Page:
Tab. 4 summarizes the numerical test settings and results of the random, PIV, and NOAA-SST/ICEC problems for the vector-sensor measurement. Here, all the methods excluding the random method are compared. The trends of the errors and computational time are the same in all problems in the present study. The errors of the results using the DG (vector)-LSE and BDG (vector)-BE methods are the smallest for all problems. In addition, as the number of sensors increases, the errors of the results using the DC (vector)-LSE is close to that of the results using the DG (vector)-LSE method, and the error of the results using DG (vector)-BE and DC (vector)-BE methods is close to that of the BDG (vector)-BE method. The computational time of the DG (vector) method is the shortest for all problems. These results summarize that the proposed DG (vector) and BDG (vector) methods extended to the vector-sensor measurement are superior to the random (vector) and DC (vector) methods in terms of the accuracy of the sensor selection and computational cost in the present study.

A vector-measurement-sensor-selection problem in the under and oversampled cases is considered by extending the previous novel approaches: a greedy method based on D-optimality (DG) and a noise-robust greedy method (BDG) in the present study. Extensions of the vector-measurement-sensor selection of the greedy algorithms are proposed and applied to randomly generated systems and practical datasets of flowfield around airfoil and global climates and the full states are reconstructed by the vector-sensor measurement. In all demonstrations, the random selection and convex approximation methods are evaluated as the references in addition to the proposed DG and BDG methods. The least squares and Bayesian estimation methods are employed as the state estimation method in the present study.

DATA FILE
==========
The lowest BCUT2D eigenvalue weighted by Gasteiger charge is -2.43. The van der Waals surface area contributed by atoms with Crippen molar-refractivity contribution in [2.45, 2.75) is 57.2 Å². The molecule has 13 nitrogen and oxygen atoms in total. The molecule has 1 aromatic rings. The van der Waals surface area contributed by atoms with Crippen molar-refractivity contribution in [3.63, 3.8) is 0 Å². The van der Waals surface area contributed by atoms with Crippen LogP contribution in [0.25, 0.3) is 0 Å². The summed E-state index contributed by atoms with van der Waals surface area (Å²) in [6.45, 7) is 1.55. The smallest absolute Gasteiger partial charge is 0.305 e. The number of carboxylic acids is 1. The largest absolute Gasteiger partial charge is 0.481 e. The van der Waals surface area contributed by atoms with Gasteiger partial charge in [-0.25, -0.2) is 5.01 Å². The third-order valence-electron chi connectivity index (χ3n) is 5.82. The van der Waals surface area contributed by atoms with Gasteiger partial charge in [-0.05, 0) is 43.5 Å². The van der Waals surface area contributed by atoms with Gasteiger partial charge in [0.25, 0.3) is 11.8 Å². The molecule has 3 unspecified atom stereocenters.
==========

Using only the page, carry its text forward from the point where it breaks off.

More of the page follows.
The results applied to randomly generated systems show the proposed DG and BDG methods select better the position of the sparse sensor than the random selection and convex approximation methods. The results applied to practical datasets of flowfield around the airfoil and global climates are similar to the results applied to randomly generated systems. In addition, the reconstructed fields from the selected sensor in the noise-robust greedy (BDG) method are closest to the original data in all demonstrations. These results illustrate that the proposed methods extended to the vector-sensor measurement are superior to the random selection and convex approximation methods in terms of the accuracy of the sensor selection and computational cost in the present study.

Although the vector-measurement-sensor-selection problem extended by the present study is a more realistic sensor placement problem than the traditional scalar-measurement-sensor-selection problem, there are gaps between ideal models and real-world practicalities. For example, which is the better whether to place a large number of cheap sensors having a low signal-to-noise level, a small number of expensive sensors having a high signal-to-noise level, or a mix of both. The sensor selection problem considering the cost problem [17–19] will be the subject of challenging future research.

Funding Statement: This work was supported by JST ACT-X (JPMJAX20AD), JST CREST (JPMJCR1763) and JST FOREST (JPMJFR202C), Japan.

Conflicts of Interest: The authors declare that they have no conflicts of interest to report regarding the present study.